Jordan: farmers dump tomato in street to protest low prices

Closure of Syrian, Iraqi markets worsened farmers plight

02 February, 17:25

    Tomato prices have plunged in Jordan following the shutdown of traditional markets like Syria and Iraq due to the ongoing wars Tomato prices have plunged in Jordan following the shutdown of traditional markets like Syria and Iraq due to the ongoing wars

    AMMAN - About 2000 farmers from south Jordan dumped thousands of tonnes of tomato in the streets to protest low prices and absence of support to export abroad, activists and farmers said today.
    The farmers from the southern Jordan followed footsteps of hundreds of other farmers in the Jordan valley, the kingdoms fruit and vegetable basket, who have been angered by the extremely low price of tomato.
    President of the Jordan Exporters and Producers Association for Fruit and Vegetables Zuhair Jweihan described the situation as disastrous.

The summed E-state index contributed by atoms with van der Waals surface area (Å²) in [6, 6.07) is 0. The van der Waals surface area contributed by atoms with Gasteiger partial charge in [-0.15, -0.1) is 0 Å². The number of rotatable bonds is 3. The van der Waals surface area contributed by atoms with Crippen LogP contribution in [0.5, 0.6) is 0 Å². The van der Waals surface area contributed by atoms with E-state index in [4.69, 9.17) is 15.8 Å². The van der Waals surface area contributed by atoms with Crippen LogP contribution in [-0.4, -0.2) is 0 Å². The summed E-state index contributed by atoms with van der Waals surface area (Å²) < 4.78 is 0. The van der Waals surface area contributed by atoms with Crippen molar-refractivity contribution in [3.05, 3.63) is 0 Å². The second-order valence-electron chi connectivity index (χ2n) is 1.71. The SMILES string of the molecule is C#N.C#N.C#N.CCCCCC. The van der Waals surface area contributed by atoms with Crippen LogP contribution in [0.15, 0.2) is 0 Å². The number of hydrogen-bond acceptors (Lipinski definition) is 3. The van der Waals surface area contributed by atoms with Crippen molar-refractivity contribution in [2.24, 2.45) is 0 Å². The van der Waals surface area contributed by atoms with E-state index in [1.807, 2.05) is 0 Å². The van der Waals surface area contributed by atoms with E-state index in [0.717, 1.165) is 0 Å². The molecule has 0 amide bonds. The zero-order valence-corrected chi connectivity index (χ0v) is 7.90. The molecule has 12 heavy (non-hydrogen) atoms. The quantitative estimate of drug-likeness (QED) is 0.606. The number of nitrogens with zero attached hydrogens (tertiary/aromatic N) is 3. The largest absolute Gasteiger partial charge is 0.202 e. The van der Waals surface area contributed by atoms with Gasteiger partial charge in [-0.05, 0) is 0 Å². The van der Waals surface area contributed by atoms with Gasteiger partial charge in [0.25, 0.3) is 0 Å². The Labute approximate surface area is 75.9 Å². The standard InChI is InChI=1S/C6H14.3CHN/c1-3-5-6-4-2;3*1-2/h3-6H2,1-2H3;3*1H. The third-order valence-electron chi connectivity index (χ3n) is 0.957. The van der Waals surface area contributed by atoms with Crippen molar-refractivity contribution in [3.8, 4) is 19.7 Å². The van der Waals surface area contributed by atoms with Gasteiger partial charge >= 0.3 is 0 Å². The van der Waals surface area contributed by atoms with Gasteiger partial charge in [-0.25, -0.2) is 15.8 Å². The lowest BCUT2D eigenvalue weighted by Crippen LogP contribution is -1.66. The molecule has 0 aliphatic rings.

"The government must take an action. They should help us market our prodcuts or we are facing a serious catastrophe," he told ANSA by phone.
    Central market price of a box of tomato has been hovering around JD 0.32 TO JD 0.50, or less than one US dollar, he said, warning that thousands of farmers will go bankrupt unless prices improve.
    Jordan has lost its traditional markets such as Syria, Iraq, Turkey and Lebanon due to the civil wars and difficulty of finding safe routs for the products. The oil rich gulf states place sever restrictions on importing vegetables from Jordan.
    Syrian and Iraqi markets used to consume 400,000 tonnes of tomatoes per year.
    Official figures show that local production of tomatoes stands at 1,000 tonnes daily, but daily consumption is no more than 400 tonnes. Jordan is one of the top 10 countries in the world in producing and exporting tomatoes, representing 65 percent of exported agricultural produce.

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